Yeah, the case conversion is definitely a pain. One thing that I've started doing is converting back to the "Expected" case when possible in the translation of AJAX return to AJAX handler. Of course that adds some overhead and can be a HUGE pain with large data sets.

@Sean,

Always to share. I like to think I'm pretty transparent on my blog, if nothing else. At the end of the day, I simply like to be able to explain myself in terms of choices; and, it seems to be that this choice is no longer explainable :) Hence, time to change.

@Adam,

I'm definitely all about the descriptive names. One place that I liked data-type-prefixed names, however was when I have two representations of the exact same data. Take XML for instance - I might have something like this:

<cfset strData = GetSomething() />
<cfset xmlData = XmlParse( strData ) />

Here, strData and xmlData are both the same "data", only in different formats. But, I suppose the same could be gotten with more descriptive naming like:

<cfset rawData = GetSomething() />
<cfset data = XmlParse( rawData ) />

@Ryan,

I am not sure if I ever even needed colors on the scopes. It was just a decision I made a long time ago to make these two types of data very visually different; but, perhaps this is not necessary since the lines of data differentiation are so blurry.

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As a suggestion for readable descriptive names where the representation is important, you could also use:

dataAsString = ...

dataAsXml = xmlParse( dataAsString );

I'm not averse to having something in the name that indicates the functional type of the data if that is important or open to interpretation / confusion (which is possible when you have the same data in two formats in the same function) but I think it is more important to maintain readability so the code scans like English language as much as possible.

One criticism I've heard about OOP, for example, is the "fact" that you have to go digging thru dozens of objects to figure out what any one line of code does. That just screams poor naming to me. Properly named variables and functions should let you read the top-level function and immediately grok what the code is doing. If you have to dig into other objects just to figure out what a single call is doing, the object name and/or method name are not descriptive enough. In my opinion.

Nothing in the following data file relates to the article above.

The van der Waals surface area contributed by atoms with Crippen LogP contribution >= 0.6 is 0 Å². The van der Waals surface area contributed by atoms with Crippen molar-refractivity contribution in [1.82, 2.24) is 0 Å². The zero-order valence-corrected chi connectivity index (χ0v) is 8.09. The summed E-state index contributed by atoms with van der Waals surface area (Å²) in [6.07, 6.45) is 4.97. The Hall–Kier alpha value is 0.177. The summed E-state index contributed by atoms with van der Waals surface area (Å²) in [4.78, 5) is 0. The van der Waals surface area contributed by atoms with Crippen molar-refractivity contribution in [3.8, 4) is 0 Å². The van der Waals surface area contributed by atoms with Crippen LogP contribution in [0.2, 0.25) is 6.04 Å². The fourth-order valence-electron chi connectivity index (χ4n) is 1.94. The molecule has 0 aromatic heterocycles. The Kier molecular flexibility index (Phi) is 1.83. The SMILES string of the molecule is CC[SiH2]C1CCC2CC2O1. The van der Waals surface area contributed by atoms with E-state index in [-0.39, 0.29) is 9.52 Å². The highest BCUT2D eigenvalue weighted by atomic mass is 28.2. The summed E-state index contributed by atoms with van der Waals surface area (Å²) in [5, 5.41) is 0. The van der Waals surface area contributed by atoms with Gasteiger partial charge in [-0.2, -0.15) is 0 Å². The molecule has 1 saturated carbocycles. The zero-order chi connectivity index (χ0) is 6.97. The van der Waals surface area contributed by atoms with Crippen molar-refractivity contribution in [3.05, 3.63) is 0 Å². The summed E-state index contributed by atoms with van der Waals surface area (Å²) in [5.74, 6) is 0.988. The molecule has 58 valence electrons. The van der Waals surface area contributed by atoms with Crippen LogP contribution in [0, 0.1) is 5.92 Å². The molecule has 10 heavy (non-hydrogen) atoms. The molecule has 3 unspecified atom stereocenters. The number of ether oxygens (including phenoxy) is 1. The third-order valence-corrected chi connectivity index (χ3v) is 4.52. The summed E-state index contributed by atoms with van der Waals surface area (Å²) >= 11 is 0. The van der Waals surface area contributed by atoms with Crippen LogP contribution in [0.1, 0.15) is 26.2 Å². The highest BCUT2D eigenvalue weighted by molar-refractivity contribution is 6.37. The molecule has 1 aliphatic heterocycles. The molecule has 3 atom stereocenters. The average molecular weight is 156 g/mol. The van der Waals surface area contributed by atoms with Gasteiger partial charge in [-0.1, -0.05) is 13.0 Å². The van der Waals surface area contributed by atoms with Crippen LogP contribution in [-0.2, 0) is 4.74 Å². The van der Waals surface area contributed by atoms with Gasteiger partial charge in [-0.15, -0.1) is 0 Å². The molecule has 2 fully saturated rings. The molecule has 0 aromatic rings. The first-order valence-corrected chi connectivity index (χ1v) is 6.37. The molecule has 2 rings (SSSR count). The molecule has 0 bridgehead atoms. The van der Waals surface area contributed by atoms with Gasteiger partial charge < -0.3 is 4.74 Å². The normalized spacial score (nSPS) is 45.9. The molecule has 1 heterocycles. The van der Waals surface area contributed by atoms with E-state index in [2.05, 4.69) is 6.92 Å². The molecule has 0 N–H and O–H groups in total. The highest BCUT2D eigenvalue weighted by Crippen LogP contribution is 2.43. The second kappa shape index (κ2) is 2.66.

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@Sean,

Yeah, that's a good solution for the naming. I don't think it's a situation that comes up all that much; outside of a method than handles parsing of data, I couldn't really think of anything.

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Hi Ben,

Usually I use something along the lines of what you use, with a bit of what Sean mentioned thrown in as well. For me, upper-case means "constant" (because I'm also from a C/C++ background), so I don't do upper-case scope names; I do use a similar prefixing system to yours -- arrUsers, strFirstName, etc.

And I've been in the spot you're in now, when that naming convention "gets in my way". Usually I find this is the case when I'm on a project w/ multiple programmers, that's very OO driven (I still maintain several procedural apps that were written by programmers no longer around).

Sometimes one helps me more than the other. Your mileage sounds like it's about the same as mine. I'm just glad to find someone else that scopes things like I do. :)

Reply to this Comment

@Sean

I like it! I've always done as @Ben mentions, prepending a type when there are 2 different representations of the data (xmlData, jsonData, etc.). But keeping it in a more readable English format fits well with my naming so far. Sometimes it's the simple things you never think of.

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@Nolan,

I think I might try experimenting with the new naming in my demo code; then, if I'm happy with it, I'll start applying it in projects.

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I also agree with Sean 110%. Working with Flex, ColdFusion and Java together really forces you to "behave" in ColdFusion's typeless environment.